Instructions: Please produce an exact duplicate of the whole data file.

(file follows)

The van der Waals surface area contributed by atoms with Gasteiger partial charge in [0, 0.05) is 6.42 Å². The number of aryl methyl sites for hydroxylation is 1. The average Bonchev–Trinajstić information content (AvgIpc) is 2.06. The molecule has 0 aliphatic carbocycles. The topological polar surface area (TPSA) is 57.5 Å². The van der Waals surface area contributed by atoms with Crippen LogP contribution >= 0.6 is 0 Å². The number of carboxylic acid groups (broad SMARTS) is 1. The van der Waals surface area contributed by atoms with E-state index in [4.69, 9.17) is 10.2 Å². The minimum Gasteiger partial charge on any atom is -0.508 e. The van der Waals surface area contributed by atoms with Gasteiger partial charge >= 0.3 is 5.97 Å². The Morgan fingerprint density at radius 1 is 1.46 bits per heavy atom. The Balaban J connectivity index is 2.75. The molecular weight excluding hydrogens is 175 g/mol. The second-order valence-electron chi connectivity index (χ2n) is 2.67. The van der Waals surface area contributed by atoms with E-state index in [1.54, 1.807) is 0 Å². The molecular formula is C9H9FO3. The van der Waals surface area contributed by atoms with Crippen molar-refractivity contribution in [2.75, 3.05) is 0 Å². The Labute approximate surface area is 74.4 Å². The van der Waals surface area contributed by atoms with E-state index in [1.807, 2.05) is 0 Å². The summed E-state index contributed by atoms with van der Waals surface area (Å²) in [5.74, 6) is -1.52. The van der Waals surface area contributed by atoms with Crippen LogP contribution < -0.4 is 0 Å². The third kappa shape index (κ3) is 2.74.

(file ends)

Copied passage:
The van der Waals surface area contributed by atoms with Gasteiger partial charge in [0, 0.05) is 6.42 Å². The number of aryl methyl sites for hydroxylation is 1. The average Bonchev–Trinajstić information content (AvgIpc) is 2.06. The molecule has 0 aliphatic carbocycles. The topological polar surface area (TPSA) is 57.5 Å². The van der Waals surface area contributed by atoms with Crippen LogP contribution >= 0.6 is 0 Å². The number of carboxylic acid groups (broad SMARTS) is 1. The van der Waals surface area contributed by atoms with E-state index in [4.69, 9.17) is 10.2 Å². The minimum Gasteiger partial charge on any atom is -0.508 e. The van der Waals surface area contributed by atoms with Gasteiger partial charge >= 0.3 is 5.97 Å². The Morgan fingerprint density at radius 1 is 1.46 bits per heavy atom. The Balaban J connectivity index is 2.75. The molecular weight excluding hydrogens is 175 g/mol. The second-order valence-electron chi connectivity index (χ2n) is 2.67. The van der Waals surface area contributed by atoms with E-state index in [1.54, 1.807) is 0 Å². The molecular formula is C9H9FO3. The van der Waals surface area contributed by atoms with Crippen molar-refractivity contribution in [2.75, 3.05) is 0 Å². The Labute approximate surface area is 74.4 Å². The van der Waals surface area contributed by atoms with E-state index in [1.807, 2.05) is 0 Å². The summed E-state index contributed by atoms with van der Waals surface area (Å²) in [5.74, 6) is -1.52. The van der Waals surface area contributed by atoms with Crippen LogP contribution < -0.4 is 0 Å². The third kappa shape index (κ3) is 2.74.